Tourette Syndrome

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Basics

Description

Tourette syndrome (TS) is a childhood-onset neurobehavioral disorder characterized by the presence of multiple motor and at least one phonic tic.

  • Tics are sudden, brief, repetitive, stereotyped motor movements (motor tics) or sounds (phonic tics) produced by moving air through the nose, mouth, or throat.
  • Patients can suppress their tics, but this often causes inner tension that eventually results in more forceful tics.
  • System(s) affected: nervous

Epidemiology

Incidence

  • Average age of onset: 7 years with greatest tic severity between 10 and 12 years (1)
  • Male > female (3:1); heterogeneous disorder but non-Hispanic whites (2:1) compared with Hispanics and/or blacks

Prevalence
0.77% overall in children (1.06% in boys, 0.25% in girls)

Etiology and Pathophysiology

Abnormalities of dopamine neurotransmission and receptor hypersensitivity, most likely in the ventral striatum, play a primary role in the pathophysiology. May involve dysfunction of basal ganglia–thalamocortical circuits, likely involving decreased inhibitory output from the basal ganglia, which results in an imbalance of inhibition and excitation in the motor cortex

  • Thought to result from a complex interaction between social, environmental, and multiple genetic abnormalities
  • Controversial pediatric autoimmune neuropsychiatric disorder associated with streptococcal infection (PANDAS); TS/OCD cases linked to immunologic response to previous group A β-hemolytic Streptococcus (GABHS)

Genetics

  • Predisposition: frequent familial history of tic disorders and OCD
  • Recent studies suggest polygenic inheritance with evidence for a locus on chromosome 17q; sequence variants in SLITRK1 gene on chromosome 13q also are associated with TS.

Risk Factors

  • Risk of TS among relatives: 9.8–15%
  • Low birth weight, maternal stress, nausea/vomiting in 1st trimester, maternal smoking (2)

Commonly Associated Conditions

  • OCD (28–67%), ADHD (50–60%), conduct disorder, learning disabilities (23%)
  • Depression/anxiety including phobias, panic attacks, and stuttering; increased risk of contemplating suicide (1)
  • Impairments of visual perception, sleep disorders, restless leg syndrome, and migraine headaches
  • Cardiometabolic disorders, especially obesity, circulatory system diseases, type 2 diabetes (50%) (3)

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Basics

Description

Tourette syndrome (TS) is a childhood-onset neurobehavioral disorder characterized by the presence of multiple motor and at least one phonic tic.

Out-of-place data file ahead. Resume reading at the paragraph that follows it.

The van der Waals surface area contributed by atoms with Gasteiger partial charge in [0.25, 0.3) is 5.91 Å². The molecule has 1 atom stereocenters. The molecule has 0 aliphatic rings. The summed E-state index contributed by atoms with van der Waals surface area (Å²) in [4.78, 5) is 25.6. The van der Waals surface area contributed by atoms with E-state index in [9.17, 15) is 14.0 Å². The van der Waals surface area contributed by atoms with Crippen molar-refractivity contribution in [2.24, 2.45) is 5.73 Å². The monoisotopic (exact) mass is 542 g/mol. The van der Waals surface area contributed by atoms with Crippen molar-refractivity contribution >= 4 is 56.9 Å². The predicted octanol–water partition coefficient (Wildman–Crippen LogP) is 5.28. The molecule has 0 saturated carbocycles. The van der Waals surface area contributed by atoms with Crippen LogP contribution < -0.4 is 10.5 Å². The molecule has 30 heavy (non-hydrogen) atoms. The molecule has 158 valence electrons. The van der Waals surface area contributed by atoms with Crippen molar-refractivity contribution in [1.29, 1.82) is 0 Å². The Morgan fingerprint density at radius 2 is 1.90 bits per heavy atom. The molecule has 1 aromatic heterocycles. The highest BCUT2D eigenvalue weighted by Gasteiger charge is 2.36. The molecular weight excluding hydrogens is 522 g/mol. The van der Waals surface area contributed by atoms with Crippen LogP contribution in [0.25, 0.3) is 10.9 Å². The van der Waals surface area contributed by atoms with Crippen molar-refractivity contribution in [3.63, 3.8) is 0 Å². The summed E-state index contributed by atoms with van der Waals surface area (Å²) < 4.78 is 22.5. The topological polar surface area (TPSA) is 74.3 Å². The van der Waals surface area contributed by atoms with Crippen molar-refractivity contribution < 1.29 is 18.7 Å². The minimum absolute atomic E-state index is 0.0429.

• Tics are sudden, brief, repetitive, stereotyped motor movements (motor tics) or sounds (phonic tics) produced by moving air through the nose, mouth, or throat.
  • Patients can suppress their tics, but this often causes inner tension that eventually results in more forceful tics.
  • System(s) affected: nervous

Epidemiology

Incidence

  • Average age of onset: 7 years with greatest tic severity between 10 and 12 years (1)
  • Male > female (3:1); heterogeneous disorder but non-Hispanic whites (2:1) compared with Hispanics and/or blacks

Prevalence
0.77% overall in children (1.06% in boys, 0.25% in girls)

Etiology and Pathophysiology

Abnormalities of dopamine neurotransmission and receptor hypersensitivity, most likely in the ventral striatum, play a primary role in the pathophysiology. May involve dysfunction of basal ganglia–thalamocortical circuits, likely involving decreased inhibitory output from the basal ganglia, which results in an imbalance of inhibition and excitation in the motor cortex

  • Thought to result from a complex interaction between social, environmental, and multiple genetic abnormalities
  • Controversial pediatric autoimmune neuropsychiatric disorder associated with streptococcal infection (PANDAS); TS/OCD cases linked to immunologic response to previous group A β-hemolytic Streptococcus (GABHS)

Genetics

  • Predisposition: frequent familial history of tic disorders and OCD
  • Recent studies suggest polygenic inheritance with evidence for a locus on chromosome 17q; sequence variants in SLITRK1 gene on chromosome 13q also are associated with TS.

Risk Factors

  • Risk of TS among relatives: 9.8–15%
  • Low birth weight, maternal stress, nausea/vomiting in 1st trimester, maternal smoking (2)

Commonly Associated Conditions

  • OCD (28–67%), ADHD (50–60%), conduct disorder, learning disabilities (23%)
  • Depression/anxiety including phobias, panic attacks, and stuttering; increased risk of contemplating suicide (1)
  • Impairments of visual perception, sleep disorders, restless leg syndrome, and migraine headaches
  • Cardiometabolic disorders, especially obesity, circulatory system diseases, type 2 diabetes (50%) (3)

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